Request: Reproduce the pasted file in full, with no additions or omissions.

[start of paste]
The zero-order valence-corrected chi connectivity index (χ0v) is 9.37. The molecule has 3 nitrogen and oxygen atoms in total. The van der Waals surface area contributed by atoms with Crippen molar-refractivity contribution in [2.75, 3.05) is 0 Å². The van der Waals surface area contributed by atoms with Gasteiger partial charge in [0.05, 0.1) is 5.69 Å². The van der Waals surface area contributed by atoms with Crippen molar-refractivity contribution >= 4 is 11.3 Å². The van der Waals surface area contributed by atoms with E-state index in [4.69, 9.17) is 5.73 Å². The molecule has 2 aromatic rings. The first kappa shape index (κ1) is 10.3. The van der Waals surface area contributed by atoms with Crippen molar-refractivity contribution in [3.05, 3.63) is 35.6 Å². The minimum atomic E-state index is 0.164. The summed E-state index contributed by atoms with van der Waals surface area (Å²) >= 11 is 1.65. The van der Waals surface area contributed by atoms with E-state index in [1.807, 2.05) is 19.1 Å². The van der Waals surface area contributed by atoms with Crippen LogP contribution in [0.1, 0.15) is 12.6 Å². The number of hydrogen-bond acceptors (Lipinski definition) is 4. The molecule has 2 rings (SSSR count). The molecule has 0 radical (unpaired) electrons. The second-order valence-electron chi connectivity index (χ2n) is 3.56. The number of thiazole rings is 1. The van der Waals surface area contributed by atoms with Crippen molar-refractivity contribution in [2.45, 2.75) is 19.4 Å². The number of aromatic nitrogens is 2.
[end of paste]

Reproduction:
The zero-order valence-corrected chi connectivity index (χ0v) is 9.37. The molecule has 3 nitrogen and oxygen atoms in total. The van der Waals surface area contributed by atoms with Crippen molar-refractivity contribution in [2.75, 3.05) is 0 Å². The van der Waals surface area contributed by atoms with Gasteiger partial charge in [0.05, 0.1) is 5.69 Å². The van der Waals surface area contributed by atoms with Crippen molar-refractivity contribution >= 4 is 11.3 Å². The van der Waals surface area contributed by atoms with E-state index in [4.69, 9.17) is 5.73 Å². The molecule has 2 aromatic rings. The first kappa shape index (κ1) is 10.3. The van der Waals surface area contributed by atoms with Crippen molar-refractivity contribution in [3.05, 3.63) is 35.6 Å². The minimum atomic E-state index is 0.164. The summed E-state index contributed by atoms with van der Waals surface area (Å²) >= 11 is 1.65. The van der Waals surface area contributed by atoms with E-state index in [1.807, 2.05) is 19.1 Å². The van der Waals surface area contributed by atoms with Crippen LogP contribution in [0.1, 0.15) is 12.6 Å². The number of hydrogen-bond acceptors (Lipinski definition) is 4. The molecule has 2 rings (SSSR count). The molecule has 0 radical (unpaired) electrons. The second-order valence-electron chi connectivity index (χ2n) is 3.56. The number of thiazole rings is 1. The van der Waals surface area contributed by atoms with Crippen molar-refractivity contribution in [2.45, 2.75) is 19.4 Å². The number of aromatic nitrogens is 2.